[gmx-developers] Which nonlinear constraint equation is being solved in GROMACS subroutine cshake()?
hess at kth.se
Mon Apr 4 14:31:59 CEST 2016
You have identified the correct function.
The exact Lagrange multiplier is described in a comment in the code:
scaled_lagrange_multiplier Scaled Lagrange multiplier for each
constraint (-2 * eta from p. 336
* of the paper, divided by
the constraint distance)
But SHAKE is almost never used in GROMACS, because LINCS is faster and
especially because SHAKE is ill suited for parallelization over MPI. The
only other constraint method I know of that would be suitable is CG
MSHAKE, for a comparison with SHAKE and LINCS see:
But there would not be any significant advantage over LINCS.
On 2016-04-04 11:54, Carl Christian Kjelgaard Mikkelsen wrote:
> I wish to formulate a contribution to GROMACS. I am writing code for
> applying Newton's method to solving nonlinear constraint equations in
> the context of molecular dynamics using specialized sparse direct
> solvers for the relevant linear systems.
> I would like to know *exactly* which nonlinear equation is being
> solved by the GROMACS subroutine cshake(). This routine accepts
> unconstrained atomic coordinates (rprime) and returns constrained
> atomic coordinates (rnew) along with a so-called scaled Lagrange
> My analysis of your code cshake() indicates that the exact equation
> being solved is the vector equation
> g(rprime - inv(M)*Dg(r)'*lambda) = 0
> g is the constraint function, see below
> rprime is the unconstrained positions at the next time step
> r is the constrained positions at the current time step
> lambda is the vector of the scaled Lagrange multipliers, and
> Dg(r)' is the transpose of the Jacobian of the constraint function g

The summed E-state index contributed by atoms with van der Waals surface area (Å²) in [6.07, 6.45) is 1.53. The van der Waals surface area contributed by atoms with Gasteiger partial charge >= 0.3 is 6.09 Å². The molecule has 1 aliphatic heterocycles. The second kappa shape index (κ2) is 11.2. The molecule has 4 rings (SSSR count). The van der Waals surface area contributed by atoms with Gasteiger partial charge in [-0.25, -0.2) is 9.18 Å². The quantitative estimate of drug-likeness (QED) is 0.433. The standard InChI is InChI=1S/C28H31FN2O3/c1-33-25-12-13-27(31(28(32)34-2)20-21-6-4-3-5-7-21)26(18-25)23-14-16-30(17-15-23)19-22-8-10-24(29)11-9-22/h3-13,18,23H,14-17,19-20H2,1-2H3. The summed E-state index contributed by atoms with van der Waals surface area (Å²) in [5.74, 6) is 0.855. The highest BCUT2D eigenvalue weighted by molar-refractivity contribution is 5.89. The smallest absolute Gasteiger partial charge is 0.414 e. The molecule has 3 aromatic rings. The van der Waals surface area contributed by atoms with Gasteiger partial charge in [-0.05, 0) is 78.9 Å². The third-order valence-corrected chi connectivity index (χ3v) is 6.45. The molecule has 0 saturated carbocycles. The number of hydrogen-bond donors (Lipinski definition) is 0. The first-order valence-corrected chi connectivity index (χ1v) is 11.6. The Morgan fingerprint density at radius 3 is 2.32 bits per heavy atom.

> at the current time step.
> M is the diagonal mass matrix
> If m is the number of atoms and n is the number of constraints, then
> the Jacobian Dg is an n by 3m sparse matrix of partial derivatives.
> The diagonal mass matrix M has dimension 3m.
> If bond k is between atoms a and b, with square bond length sigma2_k,
> then one of many possibilities is
> g_k(r) = 0.5*(sigma2_k - |r_a - r_b|^2)
> r_a is the 3d coordinates of atom a
> r_b is the 3d coordinates of atom b
> The corresponding constraint equation is simply the scalar equation
> g_k(r) = 0.
> If I apply a nonlinear Gauss-Seidel iteration to this system of n
> equations using one step of Newton's method for the individual scalar
> equations, then I (appear) to arrive at the code which is implemented
> in cshake(). The norm being used is the Euclidian norm.
> The new constrained coordinates are
> rnew:= rprime - Dg(r)'*lambda
> Please confirm or deny if I have correctly identified both
> 1) the exact constraint function used by cshake
> 2) the exact equation being solved by cshake
> I have to stress the importance of even the smallest detail such as
> the scaling factor of 0.5 or the order of the vectors r_a and r_b. The
> new constrained positions are unaffected by our choices, but the
> *value* of the scaled Lagrange multiplier is not. I understand that
> GROMACS uses the scaled Lagrange multiplier outside of cshake, so any
> alternative to cshake() must necessarily return exactly the same value.
> Kind regards
> Carl Christian
> Carl Christian Kjelgaard Mikkelsen, Ph.D
> Department of Computing Science and HPC2N
> Umeaa University
-------------- next part --------------
An HTML attachment was scrubbed...
More information about the gromacs.org_gmx-developers